The Federal Reserve wields a lot of power behind the scenes. To combat the recession, the Fed has kept key interest rates low and made it easy for banks to borrow money. Yet some say this generous policy might now be hurting the economy. How so? Dr. Mike Walden, North Carolina Cooperative Extension economist in the College of Agriculture and Life Sciences at N.C. State University, responds.
“Well … here is what the critics of the Fed see: Banks can effectively borrow now from the Federal Reserve at a 0 interest rate. They can then turn around and invest those monies with the federal government, that is buying federal debt, and earn a very low yet modest — and actually risk-free — interest rate. And so many critics of the Fed say this is exactly what banks are doing: They are taking that 0 interest rate money, turning around, lending it to the government — maybe earning a percent or 2 percent, but it is totally risk free. And the banks therefore have little incentive to go out and try to find private sector loans to make.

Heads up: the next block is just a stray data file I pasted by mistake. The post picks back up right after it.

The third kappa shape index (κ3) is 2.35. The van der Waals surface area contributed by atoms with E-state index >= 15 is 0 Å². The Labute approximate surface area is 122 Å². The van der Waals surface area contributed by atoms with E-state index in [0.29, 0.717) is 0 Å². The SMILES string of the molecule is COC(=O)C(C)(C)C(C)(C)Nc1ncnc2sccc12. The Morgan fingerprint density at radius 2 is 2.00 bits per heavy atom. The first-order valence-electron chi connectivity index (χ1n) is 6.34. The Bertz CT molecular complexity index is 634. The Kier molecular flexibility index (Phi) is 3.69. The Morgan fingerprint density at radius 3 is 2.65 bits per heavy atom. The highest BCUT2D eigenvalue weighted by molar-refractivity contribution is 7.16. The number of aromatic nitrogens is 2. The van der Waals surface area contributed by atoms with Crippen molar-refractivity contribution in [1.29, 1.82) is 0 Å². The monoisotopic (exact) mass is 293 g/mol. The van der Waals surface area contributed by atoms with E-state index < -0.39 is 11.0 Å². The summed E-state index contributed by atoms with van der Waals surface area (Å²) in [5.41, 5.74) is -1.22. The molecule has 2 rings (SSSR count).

“And so what these critics say the Fed actually ought to do — and it is somewhat counter-intuitive — is increase the interest rate that they charge the banks for the banks to borrow money from them. This will then motivate the banks to go out and find higher-interest-rate loans that are going to be in the private sector, and it would get the money in the private sector, especially to small business.”